Ezra Furman with Kelley Stoltz opening. Doors 7PM. Showtime 8PM. Ages 21+
Following the success of last year’s “Twelve Nudes”, Ezra Furman returns with Sex Education OST, songs from season 1 and 2 of the hit Netflix TV show. When the makers of the hit Netflix series Sex Education told Ezra Furman, “We want you to be the Simon & Garfunkel to our The Graduate”, they clearly recognized a kindred spirit. Who better to articulate all that awkwardness and alienation than Furman?
Sex Education is about Otis Milburn, a socially awkward high school student who lives with his sex therapist mother, Jean. In season 1 Otis and his friend Maeve Wiley set-up a sex clinic at school to capitalize on his intuitive talent for sex advice. In season 2, as a late bloomer Otis must master his newly discovered sexual urges in order to progress with his girlfriend Ola whilst also dealing with his now strained relationship with Maeve. Meanwhile, Moordale Secondary is in the throes of a Chlamydia outbreak, highlighting the need for better sex education at the school and new kids come to town who will challenge the status quo.
The Sex Education soundtrack gathers the original songs that Furman composed for the first series and the brand new second series, whilst adding tracks featured on the show that can be found on prior Furman albums such as Perpetual Motion People and Transangelic Exodus. Lining up alongside older cover versions of LCD Soundsystem’s ‘”I Can Change” and Melanie’s “The Good Book” is a new rendition of “Devil Or Angel”, The Clovers’ doo-wop jewel from 1956. It all adds up to a bumper 19-track set of Furman’s trademark enthusiastic emotional catharsis.
“Making music for a TV show was a new experience for me,” she says. “As a fan of many a high school comedy, for example The Breakfast Club and 10 Things I Hate About You, I knew how fun the music can be, and also how emotional. I wanted to rise to the challenge.”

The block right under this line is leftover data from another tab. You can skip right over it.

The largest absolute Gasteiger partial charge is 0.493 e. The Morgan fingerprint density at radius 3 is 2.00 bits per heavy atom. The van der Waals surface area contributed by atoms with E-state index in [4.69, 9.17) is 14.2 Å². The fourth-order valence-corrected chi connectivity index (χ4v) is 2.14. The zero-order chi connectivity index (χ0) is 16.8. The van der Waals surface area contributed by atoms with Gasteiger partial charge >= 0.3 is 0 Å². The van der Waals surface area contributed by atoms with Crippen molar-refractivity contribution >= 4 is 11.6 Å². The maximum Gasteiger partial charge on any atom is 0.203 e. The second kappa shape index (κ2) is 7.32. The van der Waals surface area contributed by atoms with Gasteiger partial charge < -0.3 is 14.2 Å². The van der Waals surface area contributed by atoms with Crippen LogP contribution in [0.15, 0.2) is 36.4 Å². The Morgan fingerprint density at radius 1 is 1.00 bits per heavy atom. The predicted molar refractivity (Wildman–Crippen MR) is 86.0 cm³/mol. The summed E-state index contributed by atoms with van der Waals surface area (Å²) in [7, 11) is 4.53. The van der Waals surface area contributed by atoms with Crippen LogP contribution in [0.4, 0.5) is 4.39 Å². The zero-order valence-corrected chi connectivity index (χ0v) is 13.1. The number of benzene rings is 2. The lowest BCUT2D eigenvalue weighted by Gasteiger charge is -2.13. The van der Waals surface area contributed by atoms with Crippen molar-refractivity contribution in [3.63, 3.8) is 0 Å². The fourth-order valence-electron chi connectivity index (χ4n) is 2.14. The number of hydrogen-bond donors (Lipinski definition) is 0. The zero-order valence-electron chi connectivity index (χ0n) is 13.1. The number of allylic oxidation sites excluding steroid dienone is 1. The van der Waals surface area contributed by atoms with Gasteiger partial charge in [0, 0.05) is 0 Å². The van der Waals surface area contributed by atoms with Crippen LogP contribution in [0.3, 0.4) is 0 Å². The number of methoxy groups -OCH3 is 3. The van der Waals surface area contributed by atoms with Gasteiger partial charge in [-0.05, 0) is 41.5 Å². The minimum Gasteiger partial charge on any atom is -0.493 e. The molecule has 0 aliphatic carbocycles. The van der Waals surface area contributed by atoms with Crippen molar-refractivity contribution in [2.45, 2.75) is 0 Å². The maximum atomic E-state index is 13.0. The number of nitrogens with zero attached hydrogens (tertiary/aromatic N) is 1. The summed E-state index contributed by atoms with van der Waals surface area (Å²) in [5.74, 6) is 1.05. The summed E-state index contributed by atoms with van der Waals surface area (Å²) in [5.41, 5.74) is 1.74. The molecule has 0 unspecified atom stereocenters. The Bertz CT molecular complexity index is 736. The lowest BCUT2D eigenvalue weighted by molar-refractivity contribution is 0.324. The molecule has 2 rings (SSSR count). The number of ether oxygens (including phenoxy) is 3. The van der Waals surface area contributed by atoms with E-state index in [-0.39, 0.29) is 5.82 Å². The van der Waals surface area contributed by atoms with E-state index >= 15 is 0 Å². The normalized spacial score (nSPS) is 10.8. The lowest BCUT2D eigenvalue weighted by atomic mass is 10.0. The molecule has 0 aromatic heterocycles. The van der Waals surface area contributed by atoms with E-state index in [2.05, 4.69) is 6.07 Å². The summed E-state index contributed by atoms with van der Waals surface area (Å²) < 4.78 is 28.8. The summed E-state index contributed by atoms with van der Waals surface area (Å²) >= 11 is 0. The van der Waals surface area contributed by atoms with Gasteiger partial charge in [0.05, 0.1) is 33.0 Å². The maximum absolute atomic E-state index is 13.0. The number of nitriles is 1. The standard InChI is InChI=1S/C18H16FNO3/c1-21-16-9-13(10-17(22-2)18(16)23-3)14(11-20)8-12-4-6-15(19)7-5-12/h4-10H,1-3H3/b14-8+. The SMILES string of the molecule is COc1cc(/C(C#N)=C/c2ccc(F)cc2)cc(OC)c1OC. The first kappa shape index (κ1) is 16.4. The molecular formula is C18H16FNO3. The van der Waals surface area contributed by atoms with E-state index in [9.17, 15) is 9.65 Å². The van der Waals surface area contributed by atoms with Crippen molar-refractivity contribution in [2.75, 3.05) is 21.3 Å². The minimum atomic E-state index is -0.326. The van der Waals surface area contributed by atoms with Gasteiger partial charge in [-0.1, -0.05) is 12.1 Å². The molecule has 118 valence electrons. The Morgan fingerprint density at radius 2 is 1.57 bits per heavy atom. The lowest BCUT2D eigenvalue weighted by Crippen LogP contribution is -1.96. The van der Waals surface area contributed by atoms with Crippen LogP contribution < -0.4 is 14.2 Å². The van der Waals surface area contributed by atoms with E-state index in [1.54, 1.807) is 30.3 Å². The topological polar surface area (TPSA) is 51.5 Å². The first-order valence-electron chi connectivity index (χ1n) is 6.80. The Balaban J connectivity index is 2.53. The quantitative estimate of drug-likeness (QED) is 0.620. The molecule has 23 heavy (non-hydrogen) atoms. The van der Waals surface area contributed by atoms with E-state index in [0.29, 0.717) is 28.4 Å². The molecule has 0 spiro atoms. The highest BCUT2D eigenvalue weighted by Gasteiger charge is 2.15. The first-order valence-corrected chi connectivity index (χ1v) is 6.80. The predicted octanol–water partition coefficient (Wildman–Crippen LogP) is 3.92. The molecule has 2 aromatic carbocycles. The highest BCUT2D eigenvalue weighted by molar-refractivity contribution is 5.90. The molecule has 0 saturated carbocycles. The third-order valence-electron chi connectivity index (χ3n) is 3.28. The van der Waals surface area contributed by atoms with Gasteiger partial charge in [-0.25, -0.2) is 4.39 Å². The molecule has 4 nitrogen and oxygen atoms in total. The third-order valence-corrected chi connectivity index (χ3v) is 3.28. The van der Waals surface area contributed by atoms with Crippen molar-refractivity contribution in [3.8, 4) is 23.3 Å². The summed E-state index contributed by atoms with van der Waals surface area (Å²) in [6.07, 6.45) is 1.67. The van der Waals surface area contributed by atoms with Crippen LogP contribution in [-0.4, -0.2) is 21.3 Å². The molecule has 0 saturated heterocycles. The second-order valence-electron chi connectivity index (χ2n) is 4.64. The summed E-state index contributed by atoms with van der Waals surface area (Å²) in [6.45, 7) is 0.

For the first series, Furman was supplied with an extensive description of the show and the episode scripts. For the second series, she says, “They trusted us completely. They were like, ‘you know what to do’. I try to imagine what’s going to be on screen as a jumping-off point, but they don’t need songs that fit, they need songs of a high quality, that come from a real place. That’s why they wanted me, I guess. Also, I guess they noticed an exuberant vulnerability. I lay all my feelings out there.”
Silver-tongued songsmith and true American treasure Kelley Stoltz brings us a new collection of instant classics with just a hint more synthery than 2013’s “Double Exposure”. For those not yet in the fan club, Kelley‘s like a Ray Davies/Brian Wilson/Tom Petty power-pop Cerebus from another dimension in which well placed tambourines, handclaps, and wry observations are a universal language. Criminally under-appreciated, Kelley‘s face should be on Amoeba-bucks for his contributions to the pop canon – I’d recommend the black lipstick smeared stand-out and lead-off track “Cut Me Baby” as his walk on music for the acceptance speech. Each track here leaps off the table with Kelley‘s carefully considered wit and expertly layered arrangements. His innate way around a sticky hook and no shortage of tasty studio flourishes will bring out your inner record collector nerd, guaranteed. It’s got a little glam in it and it’s out on Castle Face.